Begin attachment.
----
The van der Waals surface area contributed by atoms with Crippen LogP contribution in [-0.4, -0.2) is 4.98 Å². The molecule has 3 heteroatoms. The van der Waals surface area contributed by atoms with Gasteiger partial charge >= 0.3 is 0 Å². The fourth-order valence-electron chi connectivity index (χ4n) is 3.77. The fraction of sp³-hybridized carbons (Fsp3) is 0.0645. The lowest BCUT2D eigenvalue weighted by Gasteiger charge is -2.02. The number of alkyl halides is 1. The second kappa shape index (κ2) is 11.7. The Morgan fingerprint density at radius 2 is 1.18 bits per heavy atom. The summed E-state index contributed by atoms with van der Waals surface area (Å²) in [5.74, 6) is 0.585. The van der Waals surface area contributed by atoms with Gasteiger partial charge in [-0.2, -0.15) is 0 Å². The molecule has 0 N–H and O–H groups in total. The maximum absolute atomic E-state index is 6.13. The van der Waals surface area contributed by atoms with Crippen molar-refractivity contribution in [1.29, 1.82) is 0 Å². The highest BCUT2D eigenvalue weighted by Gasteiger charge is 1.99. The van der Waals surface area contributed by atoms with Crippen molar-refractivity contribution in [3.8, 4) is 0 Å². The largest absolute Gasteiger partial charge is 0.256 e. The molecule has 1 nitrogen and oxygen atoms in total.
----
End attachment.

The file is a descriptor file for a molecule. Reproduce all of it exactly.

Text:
The van der Waals surface area contributed by atoms with Crippen LogP contribution in [-0.4, -0.2) is 4.98 Å². The molecule has 3 heteroatoms. The van der Waals surface area contributed by atoms with Gasteiger partial charge >= 0.3 is 0 Å². The fourth-order valence-electron chi connectivity index (χ4n) is 3.77. The fraction of sp³-hybridized carbons (Fsp3) is 0.0645. The lowest BCUT2D eigenvalue weighted by Gasteiger charge is -2.02. The number of alkyl halides is 1. The second kappa shape index (κ2) is 11.7. The Morgan fingerprint density at radius 2 is 1.18 bits per heavy atom. The summed E-state index contributed by atoms with van der Waals surface area (Å²) in [5.74, 6) is 0.585. The van der Waals surface area contributed by atoms with Gasteiger partial charge in [-0.2, -0.15) is 0 Å². The molecule has 0 N–H and O–H groups in total. The maximum absolute atomic E-state index is 6.13. The van der Waals surface area contributed by atoms with Crippen molar-refractivity contribution in [1.29, 1.82) is 0 Å². The highest BCUT2D eigenvalue weighted by Gasteiger charge is 1.99. The van der Waals surface area contributed by atoms with Crippen molar-refractivity contribution in [3.8, 4) is 0 Å². The largest absolute Gasteiger partial charge is 0.256 e. The molecule has 1 nitrogen and oxygen atoms in total.